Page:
My 10-year-old daughter told me recently, apropos to amusement parks:
“I like rides that you don’t like until they’re over.”
The human memory is highly unreliable: Just think of the multitude of wrongful convictions based on mistaken eyewitness identifications. More to the point for service providers, it’s incomplete and selective. Rather than being able to retrieve an entire experience from memory, our customers tend to retain just a mental snapshot taken during a single moment of the experience. In my daughter’s case, that snapshot is taken after the amusement park ride ends, and brings back a sense of bravery, of getting through to the other side.
This phenomenon offers hope to customer service providers: If things go wrong for a customer initially, do a grand job of getting to the other side of that challenge and you may create a positive memory that literally supplants the initial unpleasantness.
(With thanks to @geert_martens )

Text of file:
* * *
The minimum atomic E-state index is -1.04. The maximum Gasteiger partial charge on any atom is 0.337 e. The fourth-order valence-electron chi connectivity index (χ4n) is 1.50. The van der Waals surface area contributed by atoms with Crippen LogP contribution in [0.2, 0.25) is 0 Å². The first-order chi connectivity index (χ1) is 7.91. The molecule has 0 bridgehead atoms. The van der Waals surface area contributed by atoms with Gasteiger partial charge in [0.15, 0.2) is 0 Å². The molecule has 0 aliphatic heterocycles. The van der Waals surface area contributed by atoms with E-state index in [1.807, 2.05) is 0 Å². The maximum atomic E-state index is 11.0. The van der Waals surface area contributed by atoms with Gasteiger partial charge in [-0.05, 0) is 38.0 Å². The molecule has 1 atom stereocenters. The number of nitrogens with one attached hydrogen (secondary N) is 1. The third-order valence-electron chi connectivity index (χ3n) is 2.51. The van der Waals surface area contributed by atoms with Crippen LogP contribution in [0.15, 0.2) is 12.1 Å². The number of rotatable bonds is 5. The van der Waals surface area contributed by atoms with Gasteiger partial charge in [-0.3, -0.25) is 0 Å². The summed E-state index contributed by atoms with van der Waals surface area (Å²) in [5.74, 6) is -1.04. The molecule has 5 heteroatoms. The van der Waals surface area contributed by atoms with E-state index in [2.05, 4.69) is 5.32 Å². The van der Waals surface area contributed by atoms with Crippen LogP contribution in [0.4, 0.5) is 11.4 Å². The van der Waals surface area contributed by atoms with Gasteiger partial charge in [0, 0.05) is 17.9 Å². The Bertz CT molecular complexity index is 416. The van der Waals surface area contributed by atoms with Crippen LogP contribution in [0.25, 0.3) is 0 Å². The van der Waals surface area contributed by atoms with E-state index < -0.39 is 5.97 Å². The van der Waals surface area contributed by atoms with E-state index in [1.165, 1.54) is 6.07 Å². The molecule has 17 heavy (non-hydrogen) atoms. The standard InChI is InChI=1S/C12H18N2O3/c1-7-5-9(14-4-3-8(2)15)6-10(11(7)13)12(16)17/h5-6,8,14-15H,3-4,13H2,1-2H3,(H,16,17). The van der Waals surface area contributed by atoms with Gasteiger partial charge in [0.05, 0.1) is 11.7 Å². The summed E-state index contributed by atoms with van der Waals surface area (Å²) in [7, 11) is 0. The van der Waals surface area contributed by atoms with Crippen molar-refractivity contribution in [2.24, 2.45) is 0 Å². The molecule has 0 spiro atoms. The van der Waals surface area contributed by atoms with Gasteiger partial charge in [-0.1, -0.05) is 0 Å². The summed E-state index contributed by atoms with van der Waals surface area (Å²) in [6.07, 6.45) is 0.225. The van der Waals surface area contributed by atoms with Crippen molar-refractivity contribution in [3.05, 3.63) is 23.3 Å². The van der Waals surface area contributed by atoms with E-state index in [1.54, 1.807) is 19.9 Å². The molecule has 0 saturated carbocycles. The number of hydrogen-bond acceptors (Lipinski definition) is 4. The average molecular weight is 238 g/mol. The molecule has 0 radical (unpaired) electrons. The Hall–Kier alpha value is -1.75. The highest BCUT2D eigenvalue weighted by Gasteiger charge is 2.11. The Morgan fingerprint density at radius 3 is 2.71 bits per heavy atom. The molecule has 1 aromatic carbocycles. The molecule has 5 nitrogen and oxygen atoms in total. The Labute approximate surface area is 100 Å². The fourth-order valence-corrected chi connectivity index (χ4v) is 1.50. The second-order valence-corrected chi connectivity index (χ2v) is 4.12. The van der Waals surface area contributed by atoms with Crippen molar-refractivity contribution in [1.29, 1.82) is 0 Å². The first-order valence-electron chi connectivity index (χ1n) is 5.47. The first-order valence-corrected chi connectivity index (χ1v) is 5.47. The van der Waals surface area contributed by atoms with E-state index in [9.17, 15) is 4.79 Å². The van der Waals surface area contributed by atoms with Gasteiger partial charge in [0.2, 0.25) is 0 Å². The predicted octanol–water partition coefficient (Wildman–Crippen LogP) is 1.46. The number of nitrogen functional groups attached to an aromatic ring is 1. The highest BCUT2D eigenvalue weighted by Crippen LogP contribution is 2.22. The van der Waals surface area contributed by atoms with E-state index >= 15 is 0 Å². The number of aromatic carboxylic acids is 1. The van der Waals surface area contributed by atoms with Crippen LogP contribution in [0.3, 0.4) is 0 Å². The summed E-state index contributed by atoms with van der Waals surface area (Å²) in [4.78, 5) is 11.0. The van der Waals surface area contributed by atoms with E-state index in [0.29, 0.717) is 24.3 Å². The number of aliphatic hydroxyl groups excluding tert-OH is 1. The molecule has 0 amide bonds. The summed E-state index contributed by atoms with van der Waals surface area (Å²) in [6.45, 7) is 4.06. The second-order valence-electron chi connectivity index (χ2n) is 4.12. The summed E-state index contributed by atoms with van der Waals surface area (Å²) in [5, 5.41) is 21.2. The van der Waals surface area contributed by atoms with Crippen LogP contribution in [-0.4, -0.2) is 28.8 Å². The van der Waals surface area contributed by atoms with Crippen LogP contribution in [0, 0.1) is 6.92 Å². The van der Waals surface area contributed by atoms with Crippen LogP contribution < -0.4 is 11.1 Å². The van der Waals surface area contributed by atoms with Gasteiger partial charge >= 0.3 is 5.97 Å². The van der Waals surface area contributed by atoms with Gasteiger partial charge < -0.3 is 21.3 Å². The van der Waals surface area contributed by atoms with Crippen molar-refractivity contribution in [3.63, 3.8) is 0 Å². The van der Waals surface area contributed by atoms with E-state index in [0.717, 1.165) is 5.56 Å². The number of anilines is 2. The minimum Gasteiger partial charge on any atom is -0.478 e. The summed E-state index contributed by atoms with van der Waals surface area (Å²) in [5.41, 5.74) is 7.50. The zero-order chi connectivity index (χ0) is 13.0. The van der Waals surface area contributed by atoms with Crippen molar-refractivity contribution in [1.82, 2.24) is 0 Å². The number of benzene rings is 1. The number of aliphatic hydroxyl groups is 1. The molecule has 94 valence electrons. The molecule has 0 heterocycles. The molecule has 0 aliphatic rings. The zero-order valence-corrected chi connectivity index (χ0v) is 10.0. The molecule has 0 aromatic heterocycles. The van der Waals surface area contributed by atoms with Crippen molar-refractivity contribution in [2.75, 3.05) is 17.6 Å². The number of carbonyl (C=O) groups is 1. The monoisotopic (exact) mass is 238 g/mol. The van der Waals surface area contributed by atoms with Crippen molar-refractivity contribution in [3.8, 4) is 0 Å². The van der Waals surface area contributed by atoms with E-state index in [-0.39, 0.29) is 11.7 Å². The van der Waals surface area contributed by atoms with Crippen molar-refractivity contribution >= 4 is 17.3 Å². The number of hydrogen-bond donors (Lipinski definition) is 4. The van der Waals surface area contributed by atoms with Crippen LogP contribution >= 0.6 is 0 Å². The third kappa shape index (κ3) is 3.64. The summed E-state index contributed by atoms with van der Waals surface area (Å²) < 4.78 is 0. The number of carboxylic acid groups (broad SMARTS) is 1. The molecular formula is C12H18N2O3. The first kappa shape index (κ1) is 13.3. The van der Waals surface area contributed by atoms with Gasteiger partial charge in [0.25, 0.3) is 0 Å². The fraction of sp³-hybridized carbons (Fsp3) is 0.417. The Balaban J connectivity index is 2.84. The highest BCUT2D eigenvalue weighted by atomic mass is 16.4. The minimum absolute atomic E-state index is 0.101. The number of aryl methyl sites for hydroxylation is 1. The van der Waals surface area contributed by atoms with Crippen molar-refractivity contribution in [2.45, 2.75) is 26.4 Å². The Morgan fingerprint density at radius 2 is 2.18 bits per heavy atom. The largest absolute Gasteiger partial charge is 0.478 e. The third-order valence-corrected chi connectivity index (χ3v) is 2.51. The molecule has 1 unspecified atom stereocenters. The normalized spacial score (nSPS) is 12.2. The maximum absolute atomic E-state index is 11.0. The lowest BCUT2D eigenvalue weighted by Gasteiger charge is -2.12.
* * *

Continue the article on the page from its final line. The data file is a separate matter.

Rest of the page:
2 thoughts on “The Customer Experience and Human Memory”
Great post. Short and sweet. Something I learned from @zappos, “customers may not remember what you said or did but they will remember how you made them feel” aligns itselfs with “service recovery.” More often than not that “feeling” outweighs the prior hostility that may have been caused..
“I like rides that you don’t like until they’re over.” I just read it. It’s helpful. Defining a customer’s mentality is hardly seen. You did an excellent job. It is really important to create positive memory to our customers. Even in my stock market coaching i recommend my students to follow your guides. I love the style, Keep it up.